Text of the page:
Who are Christians?
Christians are followers of Jesus Christ who lived over 2000 years ago. Christians try to live as Jesus did, bringing hope and healing to a broken world.
Christians fail a million times – something we acknowledge in almost every service of worship. But, we also experience the liberating generosity of God who sets us free.
Those who follow Jesus are called to get stuck into the life of their community and the wider world, thus bringing in small ways the life and liberation of God to all those who wish to receive it.
Becoming a Christian – a follower of Jesus – is the beginning of a journey and not the end. As the first disciples of Jesus discovered, walking with Jesus is exhilarating, challenging, frustrating, liberating … and opens up the world to a whole new set of questions.
Being a Christian should never be boring.
Where can I find out more?
To find out more about Jesus, you can visit www.rejesus.co.uk and www.christianity.org.uk. But Christianity is about relationship and community, the best way to find out is to meet some Christians. Why not find your local church?
What is the Church?
A church is a community of people who are called by God to create the space in which others can find that they have been found by God. The church does this locally by offering worship, community, service and outreach. This takes many forms, depending on the local culture and the nature of the ‘network’ of churches to which any church belongs.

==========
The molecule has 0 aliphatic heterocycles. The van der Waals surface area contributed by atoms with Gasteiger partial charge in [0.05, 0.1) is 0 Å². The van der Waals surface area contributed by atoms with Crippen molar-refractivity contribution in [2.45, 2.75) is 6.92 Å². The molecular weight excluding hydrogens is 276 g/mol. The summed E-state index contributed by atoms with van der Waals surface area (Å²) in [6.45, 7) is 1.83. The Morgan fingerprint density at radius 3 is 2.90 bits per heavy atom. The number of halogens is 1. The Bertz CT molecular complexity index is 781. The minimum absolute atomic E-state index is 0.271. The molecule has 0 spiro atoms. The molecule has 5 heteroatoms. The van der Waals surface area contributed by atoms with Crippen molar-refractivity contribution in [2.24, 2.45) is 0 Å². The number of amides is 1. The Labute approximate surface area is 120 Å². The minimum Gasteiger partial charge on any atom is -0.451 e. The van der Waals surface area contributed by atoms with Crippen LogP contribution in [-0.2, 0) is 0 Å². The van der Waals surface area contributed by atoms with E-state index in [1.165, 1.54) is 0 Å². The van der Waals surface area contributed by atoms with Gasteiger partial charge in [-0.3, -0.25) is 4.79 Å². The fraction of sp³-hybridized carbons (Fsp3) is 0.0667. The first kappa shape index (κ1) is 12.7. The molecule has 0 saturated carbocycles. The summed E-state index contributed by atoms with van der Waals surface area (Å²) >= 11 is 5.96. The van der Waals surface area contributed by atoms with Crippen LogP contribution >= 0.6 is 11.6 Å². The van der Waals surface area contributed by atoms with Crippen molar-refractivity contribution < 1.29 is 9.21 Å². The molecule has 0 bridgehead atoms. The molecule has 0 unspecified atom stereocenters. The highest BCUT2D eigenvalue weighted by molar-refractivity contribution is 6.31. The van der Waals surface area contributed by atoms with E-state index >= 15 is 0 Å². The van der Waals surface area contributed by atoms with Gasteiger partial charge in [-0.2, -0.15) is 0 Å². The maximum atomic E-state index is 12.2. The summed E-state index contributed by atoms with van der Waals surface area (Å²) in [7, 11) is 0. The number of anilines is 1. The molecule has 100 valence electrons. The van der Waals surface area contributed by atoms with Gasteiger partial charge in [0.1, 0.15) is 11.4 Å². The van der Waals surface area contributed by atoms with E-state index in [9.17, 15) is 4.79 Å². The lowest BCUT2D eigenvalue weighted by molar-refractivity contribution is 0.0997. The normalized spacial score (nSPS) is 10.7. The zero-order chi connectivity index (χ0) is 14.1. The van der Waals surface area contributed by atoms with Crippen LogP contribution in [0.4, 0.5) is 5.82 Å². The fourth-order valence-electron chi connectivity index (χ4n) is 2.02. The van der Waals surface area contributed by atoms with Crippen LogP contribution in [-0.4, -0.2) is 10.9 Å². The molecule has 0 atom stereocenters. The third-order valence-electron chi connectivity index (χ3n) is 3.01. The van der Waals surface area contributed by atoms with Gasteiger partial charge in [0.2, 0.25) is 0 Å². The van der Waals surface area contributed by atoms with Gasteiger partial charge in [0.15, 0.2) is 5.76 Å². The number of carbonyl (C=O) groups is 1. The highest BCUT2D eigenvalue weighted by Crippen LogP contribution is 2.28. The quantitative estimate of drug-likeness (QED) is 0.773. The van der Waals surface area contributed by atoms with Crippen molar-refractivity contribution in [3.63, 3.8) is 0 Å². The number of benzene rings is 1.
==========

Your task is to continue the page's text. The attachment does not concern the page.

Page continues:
What is the Church of England?
The Church of England comprises 44 dioceses (regions) of which the Diocese of Leeds is one. Each diocese is led by a Bishop who is responsible for appointing clergy and other ministers, ordering ministry, service and outreach, and joining other bishops in serving the wider national and international scene.
Each diocese is divided into parishes, and everyone in England lives in an Anglican parish. The Church of England uses the parish system to connect to everyone in the community.
The Church of England is part of the worldwide Anglican Communion. Every part of this Communion is autonomous and this means that no single province can ever see itself in isolation from every other provincial culture. As the early disciples discovered, following Jesus means joining other followers – and this isn’t always comfortable. The church is compelled to work hard at unity, reconciliation and outreach in costly love.